WINDOW ROCK, Ariz. — Aurelius ‘Aury’ Yazzie was officially signed by Navajo Arts and Crafts Enterprise to serve as brand ambassador.
For the next year, he’ll be representing the NACE “Buy Authentic Navajo” effort and Horned Moon Apparel brand.
Aury can usually be spotted at area running events wearing his turquoise “Peacock 33” t-shirt, pushing his body to the limits in runs with the president, ultrarunners and outdoor enthusiasts.
For the past two years, the 12-year-old running phenom from Teec Nos Pos, Arizona has been running in races under the guidance of Tom Riggenbach, executive director of Navajo Youth Empowerment Services.
On Aug. 17, Aury completed the Six Hours of Asaayi Endurance Run. The event was part of the Navajo Parks Race Series. He completed nine laps around the rugged course, placing as first male runner overall with a pace of 41:01 per lap.
CEO Elijah Muskett commended Aury’s volunteerism and community service, noting that funding such community efforts has been the recent focus of the tribal enterprise.
“Over the past year, NACE has been utilizing our Community Assistance Program funds to assist individuals and entities that are truly improving their communities,” he said. “That was the purpose behind the program, to fund projects that benefit the people we serve.”
Navajo YES, with its focus on community service, was sponsored by NACE.
“If you see our brand ambassador out on the trails during runs or at our store sales, be sure you shake hands and say hello. After today, Aury is the official face of NACE,” Muskett said during the Aug. 1 signing ceremony.
Aury’s mother, Eleanora, beamed with pride during the signing at NACE headquarters in Window Rock. She was joined by her husband Ethan and their daughter, Damaris.
Volunteerism has always been a big part of the Yazzie family, she said, especially after getting introduced to Tom Riggenbach when she was still pregnant with Aury.
“Aury kind of grew up with Navajo YES, learning how to volunteer and help. Along the way, he started to pick up running from Tom, along with healthy eating habits and how to have a strong body and mind,” she said.
Beyond his running activities, Aury is also actively involved in trail restoration projects sponsored by Navajo YES, picking up trash and other acts of volunteerism, including advocating for healthy, active lifestyles.
Before marriage and children, Eleanora worked at Tiis Nazbas Community School in the residential program. She met Leo Peacock Jr., who was in the second grade at the time.
“I really got to know Leo and he was a really good kid,” she said.
Eight years later, she reunited with Leo when he was attending Red Valley High School as a sophomore.
“We met again through Tom (Riggenbach). Tom had accepted a teaching position at Red Valley, where he coached cross-country and track and field,” she said.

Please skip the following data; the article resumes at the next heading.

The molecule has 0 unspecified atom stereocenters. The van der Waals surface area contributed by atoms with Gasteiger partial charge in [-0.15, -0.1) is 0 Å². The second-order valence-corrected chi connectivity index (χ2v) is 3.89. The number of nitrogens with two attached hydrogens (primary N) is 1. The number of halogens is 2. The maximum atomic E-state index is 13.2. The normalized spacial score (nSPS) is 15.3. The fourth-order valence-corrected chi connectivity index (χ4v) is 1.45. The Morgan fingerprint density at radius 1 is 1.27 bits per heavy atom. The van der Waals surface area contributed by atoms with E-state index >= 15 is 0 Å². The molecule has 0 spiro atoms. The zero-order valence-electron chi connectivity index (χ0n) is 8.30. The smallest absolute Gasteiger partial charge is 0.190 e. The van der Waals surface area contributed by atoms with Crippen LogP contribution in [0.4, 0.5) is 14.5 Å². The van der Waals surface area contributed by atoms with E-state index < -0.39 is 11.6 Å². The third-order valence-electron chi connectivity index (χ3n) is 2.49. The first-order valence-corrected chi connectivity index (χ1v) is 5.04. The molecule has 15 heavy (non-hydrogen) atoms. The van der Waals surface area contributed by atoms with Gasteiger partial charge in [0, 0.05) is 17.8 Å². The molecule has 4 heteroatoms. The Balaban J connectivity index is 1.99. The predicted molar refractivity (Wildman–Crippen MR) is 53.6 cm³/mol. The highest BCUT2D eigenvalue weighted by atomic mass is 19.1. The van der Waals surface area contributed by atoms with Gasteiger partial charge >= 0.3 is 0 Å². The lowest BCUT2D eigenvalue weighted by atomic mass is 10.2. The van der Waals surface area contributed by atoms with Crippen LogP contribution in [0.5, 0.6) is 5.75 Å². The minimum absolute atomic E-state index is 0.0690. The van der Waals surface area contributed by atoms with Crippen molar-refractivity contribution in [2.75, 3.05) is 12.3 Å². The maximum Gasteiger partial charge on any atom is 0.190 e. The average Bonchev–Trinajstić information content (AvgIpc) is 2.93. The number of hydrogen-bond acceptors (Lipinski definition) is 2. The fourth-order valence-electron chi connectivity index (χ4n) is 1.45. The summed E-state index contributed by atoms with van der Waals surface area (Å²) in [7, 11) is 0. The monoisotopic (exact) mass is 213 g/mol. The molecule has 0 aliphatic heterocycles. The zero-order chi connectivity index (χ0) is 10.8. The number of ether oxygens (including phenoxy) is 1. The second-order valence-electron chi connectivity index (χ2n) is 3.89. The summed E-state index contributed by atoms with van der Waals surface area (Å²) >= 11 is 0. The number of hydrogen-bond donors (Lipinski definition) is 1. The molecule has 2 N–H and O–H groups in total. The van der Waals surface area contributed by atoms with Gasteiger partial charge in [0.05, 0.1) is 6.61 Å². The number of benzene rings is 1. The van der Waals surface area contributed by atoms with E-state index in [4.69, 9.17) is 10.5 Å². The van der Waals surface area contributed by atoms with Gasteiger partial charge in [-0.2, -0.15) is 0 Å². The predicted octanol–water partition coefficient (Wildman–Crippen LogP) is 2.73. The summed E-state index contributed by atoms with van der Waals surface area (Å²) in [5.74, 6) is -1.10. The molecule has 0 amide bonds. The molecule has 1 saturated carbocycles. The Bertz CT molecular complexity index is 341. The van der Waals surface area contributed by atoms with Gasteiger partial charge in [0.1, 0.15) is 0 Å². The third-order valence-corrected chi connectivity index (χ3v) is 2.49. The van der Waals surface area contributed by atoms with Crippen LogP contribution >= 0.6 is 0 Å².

Leanora introduced Leo to her kids and husband. The family took a real shine to Leo, especially since he was a star athlete and a reliable volunteer for Navajo YES.
The family followed Leo and the Red Valley High School to the state basketball tournament one year, with the kids proudly wearing t-shirts that had “Peacock 33” emblazoned on the back. Number 33 was Leo’s number.
In 2014, the unthinkable happened when Eleanora lost her father to lung cancer. His many years of working as a uranium miner finally caught up with him and his passing took a toll on the family.
As the family healed and grieved together, tragedy struck again only months later and this time, it resonated throughout the region.
Aury remembered the painful times.
“My grandfather passed away and as I was still healing, six months later, Leo Peacock Jr. died under difficult circumstances,” he said. “After that, I learned how to grieve healthy through running.”
Eleanora spoke of her father’s passing and said, “We told our kids about grieving and we really pulled together as a family during that time.”
Half a year later, it was a clear, beautiful day when the family received word that Leo had died.
“We found out that he had taken his life,” she said, struggling to hold back tears. “He was a role model to them. He was a star basketball player, star cross-country runner and star track and field athlete.”
The news sent shockwaves throughout the community of Red Mesa, devastating students and teachers alike. The fact that Leo Peacock Jr. had earned a full ride athletic scholarship to the University of Utah only added to the tragedy.
She said Aury was really hurting and he just decided to start running one day to help with the grieving process. Not long after, the Yazzie family volunteered to help Navajo YES with the Little Colorado River Half Marathon and 10K Run.
Although a kid’s run for the event was included, Aury pleaded with his parents to run the 10K race. The rocky terrain, hills and cliffside trail makes the LCR Run one of the toughest in the Navajo Parks Race Series.
Aury completed his run in one hour and 13 minutes, coming in before a lot of the seasoned adult runners in the pack.
Since then, he has continued to run as a means of healing from the loss of loved ones. But running has also opened new doors, including his new role as NACE Brand Ambassador.
“I’m very proud of Aury,” Ethan said about his son. “After seeing him run a full marathon, I was like, ‘Wow!’ That was an amazing feat. He ran with a football field full of soldiers and he came in before a lot of them.”
Since he began running at the age of 10, Aury has completed 18 half marathons, 12 10K runs, one 12-mile birthday run, a 20-plus mile run (with President Jonathan Nez), a marathon and two six-hour runs.
Aury will be advocating for NACE at upcoming store sales and running events, including the Louis Tewanima Footrace on Sept. 1, Navajo Code Talkers 29K on Sept. 8 and the Four Corners Quad Keyah at the end of the year.
Information provided by Navajo Arts and Crafts Enterprise at www.gonavajo.com.
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